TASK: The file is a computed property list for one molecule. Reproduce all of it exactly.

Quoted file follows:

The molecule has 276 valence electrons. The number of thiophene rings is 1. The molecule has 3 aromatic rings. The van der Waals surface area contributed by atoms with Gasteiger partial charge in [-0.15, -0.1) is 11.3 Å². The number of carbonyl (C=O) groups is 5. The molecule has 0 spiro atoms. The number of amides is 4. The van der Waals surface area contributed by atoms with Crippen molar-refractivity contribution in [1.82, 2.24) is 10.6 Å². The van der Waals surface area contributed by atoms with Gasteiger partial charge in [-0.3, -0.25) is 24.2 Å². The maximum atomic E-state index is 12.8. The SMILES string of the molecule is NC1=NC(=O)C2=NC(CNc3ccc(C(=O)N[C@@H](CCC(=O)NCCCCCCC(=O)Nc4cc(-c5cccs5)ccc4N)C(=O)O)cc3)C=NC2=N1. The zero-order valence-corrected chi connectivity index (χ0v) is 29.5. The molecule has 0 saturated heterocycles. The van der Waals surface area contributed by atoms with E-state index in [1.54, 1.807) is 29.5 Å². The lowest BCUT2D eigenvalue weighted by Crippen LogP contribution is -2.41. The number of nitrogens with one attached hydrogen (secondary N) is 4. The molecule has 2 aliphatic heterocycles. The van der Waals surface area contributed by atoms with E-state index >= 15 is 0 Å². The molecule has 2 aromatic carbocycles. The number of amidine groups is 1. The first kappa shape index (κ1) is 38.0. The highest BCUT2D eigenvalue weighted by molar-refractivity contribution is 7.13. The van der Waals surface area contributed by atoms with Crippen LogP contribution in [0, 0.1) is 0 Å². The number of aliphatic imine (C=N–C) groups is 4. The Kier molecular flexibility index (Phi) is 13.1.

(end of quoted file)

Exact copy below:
The molecule has 276 valence electrons. The number of thiophene rings is 1. The molecule has 3 aromatic rings. The van der Waals surface area contributed by atoms with Gasteiger partial charge in [-0.15, -0.1) is 11.3 Å². The number of carbonyl (C=O) groups is 5. The molecule has 0 spiro atoms. The number of amides is 4. The van der Waals surface area contributed by atoms with Crippen molar-refractivity contribution in [1.82, 2.24) is 10.6 Å². The van der Waals surface area contributed by atoms with Gasteiger partial charge in [-0.3, -0.25) is 24.2 Å². The maximum atomic E-state index is 12.8. The SMILES string of the molecule is NC1=NC(=O)C2=NC(CNc3ccc(C(=O)N[C@@H](CCC(=O)NCCCCCCC(=O)Nc4cc(-c5cccs5)ccc4N)C(=O)O)cc3)C=NC2=N1. The zero-order valence-corrected chi connectivity index (χ0v) is 29.5. The molecule has 0 saturated heterocycles. The van der Waals surface area contributed by atoms with E-state index in [1.54, 1.807) is 29.5 Å². The lowest BCUT2D eigenvalue weighted by Crippen LogP contribution is -2.41. The number of nitrogens with one attached hydrogen (secondary N) is 4. The molecule has 2 aliphatic heterocycles. The van der Waals surface area contributed by atoms with E-state index >= 15 is 0 Å². The molecule has 2 aromatic carbocycles. The number of amidine groups is 1. The first kappa shape index (κ1) is 38.0. The highest BCUT2D eigenvalue weighted by molar-refractivity contribution is 7.13. The van der Waals surface area contributed by atoms with Crippen LogP contribution in [0, 0.1) is 0 Å². The number of aliphatic imine (C=N–C) groups is 4. The Kier molecular flexibility index (Phi) is 13.1.